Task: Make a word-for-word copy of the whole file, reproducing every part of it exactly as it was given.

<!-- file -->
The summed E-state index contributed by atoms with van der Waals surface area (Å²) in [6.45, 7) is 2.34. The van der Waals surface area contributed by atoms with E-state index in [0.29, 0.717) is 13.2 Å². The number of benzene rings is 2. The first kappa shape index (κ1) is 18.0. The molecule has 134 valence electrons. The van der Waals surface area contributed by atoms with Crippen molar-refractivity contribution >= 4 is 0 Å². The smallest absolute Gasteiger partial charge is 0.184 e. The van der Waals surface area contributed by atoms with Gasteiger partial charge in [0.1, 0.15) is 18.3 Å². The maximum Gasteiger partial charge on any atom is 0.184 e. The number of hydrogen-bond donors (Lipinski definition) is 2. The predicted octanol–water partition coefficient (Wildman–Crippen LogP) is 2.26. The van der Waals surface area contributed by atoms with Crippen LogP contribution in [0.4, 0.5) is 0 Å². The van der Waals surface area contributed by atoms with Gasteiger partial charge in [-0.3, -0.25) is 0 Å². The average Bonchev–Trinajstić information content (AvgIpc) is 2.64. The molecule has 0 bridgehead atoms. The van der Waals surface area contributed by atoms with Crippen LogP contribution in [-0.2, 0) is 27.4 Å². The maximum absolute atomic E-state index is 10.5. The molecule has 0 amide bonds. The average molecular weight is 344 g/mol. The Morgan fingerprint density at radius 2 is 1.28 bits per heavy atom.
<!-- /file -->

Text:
The summed E-state index contributed by atoms with van der Waals surface area (Å²) in [6.45, 7) is 2.34. The van der Waals surface area contributed by atoms with E-state index in [0.29, 0.717) is 13.2 Å². The number of benzene rings is 2. The first kappa shape index (κ1) is 18.0. The molecule has 134 valence electrons. The van der Waals surface area contributed by atoms with Crippen molar-refractivity contribution >= 4 is 0 Å². The smallest absolute Gasteiger partial charge is 0.184 e. The van der Waals surface area contributed by atoms with Gasteiger partial charge in [0.1, 0.15) is 18.3 Å². The maximum Gasteiger partial charge on any atom is 0.184 e. The number of hydrogen-bond donors (Lipinski definition) is 2. The predicted octanol–water partition coefficient (Wildman–Crippen LogP) is 2.26. The van der Waals surface area contributed by atoms with Crippen LogP contribution in [0.4, 0.5) is 0 Å². The van der Waals surface area contributed by atoms with Gasteiger partial charge in [-0.3, -0.25) is 0 Å². The average Bonchev–Trinajstić information content (AvgIpc) is 2.64. The molecule has 0 bridgehead atoms. The van der Waals surface area contributed by atoms with Crippen LogP contribution in [-0.2, 0) is 27.4 Å². The maximum absolute atomic E-state index is 10.5. The molecule has 0 amide bonds. The average molecular weight is 344 g/mol. The Morgan fingerprint density at radius 2 is 1.28 bits per heavy atom.